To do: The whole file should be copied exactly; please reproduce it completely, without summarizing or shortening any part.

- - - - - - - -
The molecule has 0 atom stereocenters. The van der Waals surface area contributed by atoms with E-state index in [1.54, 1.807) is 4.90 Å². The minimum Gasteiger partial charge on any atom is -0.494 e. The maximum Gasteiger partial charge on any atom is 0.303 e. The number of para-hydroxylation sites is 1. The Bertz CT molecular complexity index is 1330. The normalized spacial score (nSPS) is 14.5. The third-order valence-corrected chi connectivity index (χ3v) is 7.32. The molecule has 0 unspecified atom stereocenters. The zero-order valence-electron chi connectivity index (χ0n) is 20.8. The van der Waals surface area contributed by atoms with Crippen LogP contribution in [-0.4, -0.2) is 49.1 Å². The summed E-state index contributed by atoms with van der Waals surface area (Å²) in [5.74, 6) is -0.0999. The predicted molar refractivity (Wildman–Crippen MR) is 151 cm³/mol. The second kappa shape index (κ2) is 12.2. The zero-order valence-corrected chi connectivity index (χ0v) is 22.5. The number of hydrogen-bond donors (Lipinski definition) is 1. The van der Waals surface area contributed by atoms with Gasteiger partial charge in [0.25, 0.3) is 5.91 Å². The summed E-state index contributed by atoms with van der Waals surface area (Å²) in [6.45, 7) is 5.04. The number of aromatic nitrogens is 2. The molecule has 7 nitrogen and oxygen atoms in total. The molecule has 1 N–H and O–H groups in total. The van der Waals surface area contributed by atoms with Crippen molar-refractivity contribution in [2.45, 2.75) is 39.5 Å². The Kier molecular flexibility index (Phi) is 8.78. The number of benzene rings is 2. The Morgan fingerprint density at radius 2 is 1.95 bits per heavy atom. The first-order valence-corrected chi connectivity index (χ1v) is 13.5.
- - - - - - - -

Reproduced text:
The molecule has 0 atom stereocenters. The van der Waals surface area contributed by atoms with E-state index in [1.54, 1.807) is 4.90 Å². The minimum Gasteiger partial charge on any atom is -0.494 e. The maximum Gasteiger partial charge on any atom is 0.303 e. The number of para-hydroxylation sites is 1. The Bertz CT molecular complexity index is 1330. The normalized spacial score (nSPS) is 14.5. The third-order valence-corrected chi connectivity index (χ3v) is 7.32. The molecule has 0 unspecified atom stereocenters. The zero-order valence-electron chi connectivity index (χ0n) is 20.8. The van der Waals surface area contributed by atoms with Crippen LogP contribution in [-0.4, -0.2) is 49.1 Å². The summed E-state index contributed by atoms with van der Waals surface area (Å²) in [5.74, 6) is -0.0999. The predicted molar refractivity (Wildman–Crippen MR) is 151 cm³/mol. The second kappa shape index (κ2) is 12.2. The zero-order valence-corrected chi connectivity index (χ0v) is 22.5. The number of hydrogen-bond donors (Lipinski definition) is 1. The van der Waals surface area contributed by atoms with Gasteiger partial charge in [0.25, 0.3) is 5.91 Å². The summed E-state index contributed by atoms with van der Waals surface area (Å²) in [6.45, 7) is 5.04. The number of aromatic nitrogens is 2. The molecule has 7 nitrogen and oxygen atoms in total. The molecule has 1 N–H and O–H groups in total. The van der Waals surface area contributed by atoms with Crippen molar-refractivity contribution in [2.45, 2.75) is 39.5 Å². The Kier molecular flexibility index (Phi) is 8.78. The number of benzene rings is 2. The Morgan fingerprint density at radius 2 is 1.95 bits per heavy atom. The first-order valence-corrected chi connectivity index (χ1v) is 13.5.